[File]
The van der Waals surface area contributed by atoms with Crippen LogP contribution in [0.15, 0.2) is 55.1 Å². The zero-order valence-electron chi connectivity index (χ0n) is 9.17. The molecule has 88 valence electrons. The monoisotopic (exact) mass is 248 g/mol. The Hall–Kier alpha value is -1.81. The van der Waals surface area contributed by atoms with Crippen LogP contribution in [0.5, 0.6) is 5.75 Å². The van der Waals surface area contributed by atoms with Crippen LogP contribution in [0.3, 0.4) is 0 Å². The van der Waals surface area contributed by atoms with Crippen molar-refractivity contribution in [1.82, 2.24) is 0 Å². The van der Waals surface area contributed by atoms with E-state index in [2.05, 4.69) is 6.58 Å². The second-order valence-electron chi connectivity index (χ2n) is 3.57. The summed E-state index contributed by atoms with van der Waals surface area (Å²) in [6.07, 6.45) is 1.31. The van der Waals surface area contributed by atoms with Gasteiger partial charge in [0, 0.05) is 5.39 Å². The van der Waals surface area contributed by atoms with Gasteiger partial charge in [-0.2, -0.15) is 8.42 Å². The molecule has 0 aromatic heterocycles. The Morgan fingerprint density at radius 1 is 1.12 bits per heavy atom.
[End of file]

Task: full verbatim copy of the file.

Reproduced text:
The van der Waals surface area contributed by atoms with Crippen LogP contribution in [0.15, 0.2) is 55.1 Å². The zero-order valence-electron chi connectivity index (χ0n) is 9.17. The molecule has 88 valence electrons. The monoisotopic (exact) mass is 248 g/mol. The Hall–Kier alpha value is -1.81. The van der Waals surface area contributed by atoms with Crippen LogP contribution in [0.5, 0.6) is 5.75 Å². The van der Waals surface area contributed by atoms with Crippen LogP contribution in [0.3, 0.4) is 0 Å². The van der Waals surface area contributed by atoms with Crippen molar-refractivity contribution in [1.82, 2.24) is 0 Å². The van der Waals surface area contributed by atoms with E-state index in [2.05, 4.69) is 6.58 Å². The second-order valence-electron chi connectivity index (χ2n) is 3.57. The summed E-state index contributed by atoms with van der Waals surface area (Å²) in [6.07, 6.45) is 1.31. The van der Waals surface area contributed by atoms with Gasteiger partial charge in [0, 0.05) is 5.39 Å². The van der Waals surface area contributed by atoms with Gasteiger partial charge in [-0.2, -0.15) is 8.42 Å². The molecule has 0 aromatic heterocycles. The Morgan fingerprint density at radius 1 is 1.12 bits per heavy atom.